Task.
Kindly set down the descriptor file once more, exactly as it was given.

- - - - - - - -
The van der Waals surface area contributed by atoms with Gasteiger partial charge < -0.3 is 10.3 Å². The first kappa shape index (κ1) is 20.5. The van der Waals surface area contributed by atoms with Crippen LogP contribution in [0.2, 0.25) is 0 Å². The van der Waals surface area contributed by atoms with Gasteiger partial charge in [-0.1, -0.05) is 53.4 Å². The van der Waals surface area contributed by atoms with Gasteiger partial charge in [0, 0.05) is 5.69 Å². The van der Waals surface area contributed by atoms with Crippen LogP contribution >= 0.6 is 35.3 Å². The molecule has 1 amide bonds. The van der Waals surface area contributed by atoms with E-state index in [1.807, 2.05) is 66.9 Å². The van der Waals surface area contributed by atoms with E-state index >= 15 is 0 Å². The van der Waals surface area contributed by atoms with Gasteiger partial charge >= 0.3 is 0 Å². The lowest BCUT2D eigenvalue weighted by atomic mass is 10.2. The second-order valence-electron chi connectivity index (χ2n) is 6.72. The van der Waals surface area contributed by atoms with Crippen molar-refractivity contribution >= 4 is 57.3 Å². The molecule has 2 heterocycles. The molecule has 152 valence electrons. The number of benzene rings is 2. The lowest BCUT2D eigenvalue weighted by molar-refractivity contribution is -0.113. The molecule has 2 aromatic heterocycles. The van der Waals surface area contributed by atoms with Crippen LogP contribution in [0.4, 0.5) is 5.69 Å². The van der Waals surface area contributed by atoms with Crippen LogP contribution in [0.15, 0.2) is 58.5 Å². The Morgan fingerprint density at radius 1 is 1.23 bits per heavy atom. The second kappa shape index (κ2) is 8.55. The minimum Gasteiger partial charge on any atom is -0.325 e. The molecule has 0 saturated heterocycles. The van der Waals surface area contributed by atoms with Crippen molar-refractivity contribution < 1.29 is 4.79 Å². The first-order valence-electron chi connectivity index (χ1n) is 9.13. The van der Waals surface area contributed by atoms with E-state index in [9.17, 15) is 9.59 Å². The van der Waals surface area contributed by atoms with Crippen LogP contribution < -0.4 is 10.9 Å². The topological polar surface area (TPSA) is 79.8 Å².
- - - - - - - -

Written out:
The van der Waals surface area contributed by atoms with Gasteiger partial charge < -0.3 is 10.3 Å². The first kappa shape index (κ1) is 20.5. The van der Waals surface area contributed by atoms with Crippen LogP contribution in [0.2, 0.25) is 0 Å². The van der Waals surface area contributed by atoms with Gasteiger partial charge in [-0.1, -0.05) is 53.4 Å². The van der Waals surface area contributed by atoms with Gasteiger partial charge in [0, 0.05) is 5.69 Å². The van der Waals surface area contributed by atoms with Crippen LogP contribution >= 0.6 is 35.3 Å². The molecule has 1 amide bonds. The van der Waals surface area contributed by atoms with E-state index in [1.807, 2.05) is 66.9 Å². The van der Waals surface area contributed by atoms with E-state index >= 15 is 0 Å². The van der Waals surface area contributed by atoms with Gasteiger partial charge >= 0.3 is 0 Å². The lowest BCUT2D eigenvalue weighted by atomic mass is 10.2. The second-order valence-electron chi connectivity index (χ2n) is 6.72. The van der Waals surface area contributed by atoms with Crippen molar-refractivity contribution >= 4 is 57.3 Å². The molecule has 2 heterocycles. The molecule has 152 valence electrons. The number of benzene rings is 2. The lowest BCUT2D eigenvalue weighted by molar-refractivity contribution is -0.113. The molecule has 2 aromatic heterocycles. The van der Waals surface area contributed by atoms with Crippen LogP contribution in [0.4, 0.5) is 5.69 Å². The van der Waals surface area contributed by atoms with Crippen LogP contribution in [0.15, 0.2) is 58.5 Å². The Morgan fingerprint density at radius 1 is 1.23 bits per heavy atom. The second kappa shape index (κ2) is 8.55. The minimum Gasteiger partial charge on any atom is -0.325 e. The molecule has 0 saturated heterocycles. The van der Waals surface area contributed by atoms with Crippen molar-refractivity contribution < 1.29 is 4.79 Å². The first-order valence-electron chi connectivity index (χ1n) is 9.13. The van der Waals surface area contributed by atoms with E-state index in [9.17, 15) is 9.59 Å². The van der Waals surface area contributed by atoms with Crippen LogP contribution < -0.4 is 10.9 Å². The topological polar surface area (TPSA) is 79.8 Å².